Americans don’t agree on a whole lot of things.
We splinter over politics, faith, sexuality, race, gender, firearms, drugs, community policing, the media, mental health, YouTube credentials, quarterbacks, fried or broiled, the heat, the cold, cats, the environment, Middle East tactics, the better Darrin Stephens on “Bewitched,” property rights, individual responsibilities, Ginger or Mary Ann, parking, school referendums, toilet paper, me with a beard, UFOs, the designated hitter, drive-on beaches... did I say “parking?”
It’s a lot. There was a time when America embraced an identity of hotdogs, apple pie and revolving credit. That has largely been replaced with rancor, the disintegration of common courtesy and, well — apple pie is still delicious, so let’s just go ahead and keep that.
Maybe it’s easier to just look at what we do agree on these days, outside of the obvious splendors of apple pie.
Well, there’s Betty White. I mean, who doesn’t like Betty White? And, we all support the troops and our veterans, right? We don’t always back up those words with action, but most of us support them, I believe. And, regardless our political or religious backgrounds, a great many of us appreciate our freedoms and independence — and are quick to bite back if we feel those things are being infringed upon by others.
And small businesses. Who doesn’t want to support small businesses? In many ways, they are the lifeblood of the American economy, employing people across the country, and spurring successful stories of entrepreneurship and ingenuity. Their owners sponsor Little League teams and fundraisers for hurting families in communities, they go the extra mile with customer service because they truly appreciate your business, and they usually provide a clean, safe environment for their customers because that business is the person’s lifeblood and dream. We tend to take care of the things that are most important to us, right?
At this point, I’d like to reflect on these last two issues — freedom and small businesses. They intersect each other quite a bit right now.
Opinions vary wildly on the responses by state and local governments — not just here in Sussex County and Delaware and the United States, in general, but also around the world. There are many who feel the “lockdowns” and “shutdowns” have been far too extreme, impeding personal liberties while destroying small businesses in a haphazard and inconsistent way. There are others who believe that we are re-opening too quickly, and putting people’s actual lives at risk for our continued idolatry of the almighty dollar.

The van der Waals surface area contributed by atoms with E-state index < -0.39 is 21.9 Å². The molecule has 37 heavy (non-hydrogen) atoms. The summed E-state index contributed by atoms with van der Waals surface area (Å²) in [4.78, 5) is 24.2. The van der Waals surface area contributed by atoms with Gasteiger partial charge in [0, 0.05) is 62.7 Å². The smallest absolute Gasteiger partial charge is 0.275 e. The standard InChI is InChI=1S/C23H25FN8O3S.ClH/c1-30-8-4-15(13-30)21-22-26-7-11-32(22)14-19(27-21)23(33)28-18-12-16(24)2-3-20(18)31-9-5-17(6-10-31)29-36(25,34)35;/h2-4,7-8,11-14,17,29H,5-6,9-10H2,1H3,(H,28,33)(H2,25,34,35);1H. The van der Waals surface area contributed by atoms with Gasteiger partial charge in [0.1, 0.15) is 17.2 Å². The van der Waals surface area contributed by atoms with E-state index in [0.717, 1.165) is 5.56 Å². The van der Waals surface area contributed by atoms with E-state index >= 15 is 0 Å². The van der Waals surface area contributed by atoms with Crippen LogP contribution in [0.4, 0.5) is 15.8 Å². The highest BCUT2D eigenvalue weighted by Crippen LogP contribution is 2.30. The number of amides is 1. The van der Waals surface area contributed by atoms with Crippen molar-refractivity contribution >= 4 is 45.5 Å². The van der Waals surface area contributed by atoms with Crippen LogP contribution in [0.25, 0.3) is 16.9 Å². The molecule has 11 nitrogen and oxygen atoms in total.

And I’m not here to tell you how to feel. We all have limitations in life, and I know I am limited in my ability to know what’s best for anybody else or how to feel. Extremely limited, if you listen to my wife and daughter.
But as we begin to spread our metaphorical wings again, and wander out into the daylight and into some of our favorite businesses and restaurants, I do, from my knees, beg you to follow guidelines put forth, whether you agree with them or not.
Lauren Weaver, the executive director of the Bethany-Fenwick Area Chamber of Commerce, was telling me earlier this week that there will indeed be compliance officers around Bethany Beach this weekend. Lauren, whose entire career is based around helping out our area businesses, by the way, is concerned that people who disagree with face coverings or other policies will enter some of our businesses eschewing the rules and it is our businesses that will ultimately be shut down for non-compliance.
Remember, by the way, that our local businesses are owned by human beings, and human beings have differing philosophies and beliefs. Some believe that these new regulations and policies are far too restrictive. Some believe that they are reasonable. Just like all of you — these business owners are entitled to their own opinions.
But don’t screw it up for them by making your statements in their places of business. Want to protest? Protest away. It is your right as an American to voice your displeasure with anything you’d like. I’ll use this space to fight for your rights to do that very thing if you find you are being denied that fundamental opportunity.
These past few months have been brutal for small businesses — including this very paper. We are a free paper, with no paywall on our site, and we operate solely through advertising revenue. Closed or drastically-impacted businesses do not advertise, so that math is simple. And for our beach businesses, who need a strong summer season to put food on their tables during the winter months, every single hour of operation through fall is going to be crucial.
Don’t be a bonehead and screw it up for these businesses. Don’t steal their hand sanitizer because you’re selfish. Yeah, that’s happened.
Freedom comes with responsibility. Help your neighbor.